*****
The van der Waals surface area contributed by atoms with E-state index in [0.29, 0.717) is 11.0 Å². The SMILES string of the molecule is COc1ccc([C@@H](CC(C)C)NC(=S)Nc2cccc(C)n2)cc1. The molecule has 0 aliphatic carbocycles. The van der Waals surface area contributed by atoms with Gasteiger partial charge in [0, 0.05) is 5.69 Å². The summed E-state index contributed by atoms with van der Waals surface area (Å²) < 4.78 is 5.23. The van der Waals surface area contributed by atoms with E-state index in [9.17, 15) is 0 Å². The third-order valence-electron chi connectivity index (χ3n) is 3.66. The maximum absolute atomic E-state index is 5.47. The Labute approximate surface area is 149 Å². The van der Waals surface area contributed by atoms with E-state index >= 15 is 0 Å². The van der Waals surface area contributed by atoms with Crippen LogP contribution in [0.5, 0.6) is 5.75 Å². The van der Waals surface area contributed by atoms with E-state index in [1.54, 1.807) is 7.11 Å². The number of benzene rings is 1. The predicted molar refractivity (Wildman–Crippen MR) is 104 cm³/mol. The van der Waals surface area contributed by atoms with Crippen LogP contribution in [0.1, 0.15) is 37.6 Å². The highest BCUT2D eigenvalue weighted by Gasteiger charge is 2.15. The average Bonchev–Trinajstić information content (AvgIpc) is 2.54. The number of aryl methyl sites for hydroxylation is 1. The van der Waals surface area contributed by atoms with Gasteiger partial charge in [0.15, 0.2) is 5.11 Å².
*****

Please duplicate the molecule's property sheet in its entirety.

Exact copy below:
The van der Waals surface area contributed by atoms with E-state index in [0.29, 0.717) is 11.0 Å². The SMILES string of the molecule is COc1ccc([C@@H](CC(C)C)NC(=S)Nc2cccc(C)n2)cc1. The molecule has 0 aliphatic carbocycles. The van der Waals surface area contributed by atoms with Gasteiger partial charge in [0, 0.05) is 5.69 Å². The summed E-state index contributed by atoms with van der Waals surface area (Å²) < 4.78 is 5.23. The van der Waals surface area contributed by atoms with E-state index in [9.17, 15) is 0 Å². The third-order valence-electron chi connectivity index (χ3n) is 3.66. The maximum absolute atomic E-state index is 5.47. The Labute approximate surface area is 149 Å². The van der Waals surface area contributed by atoms with E-state index >= 15 is 0 Å². The van der Waals surface area contributed by atoms with Crippen LogP contribution in [0.5, 0.6) is 5.75 Å². The van der Waals surface area contributed by atoms with E-state index in [1.54, 1.807) is 7.11 Å². The number of benzene rings is 1. The predicted molar refractivity (Wildman–Crippen MR) is 104 cm³/mol. The van der Waals surface area contributed by atoms with Crippen LogP contribution in [0.1, 0.15) is 37.6 Å². The highest BCUT2D eigenvalue weighted by Gasteiger charge is 2.15. The average Bonchev–Trinajstić information content (AvgIpc) is 2.54. The number of aryl methyl sites for hydroxylation is 1. The van der Waals surface area contributed by atoms with Gasteiger partial charge in [0.15, 0.2) is 5.11 Å².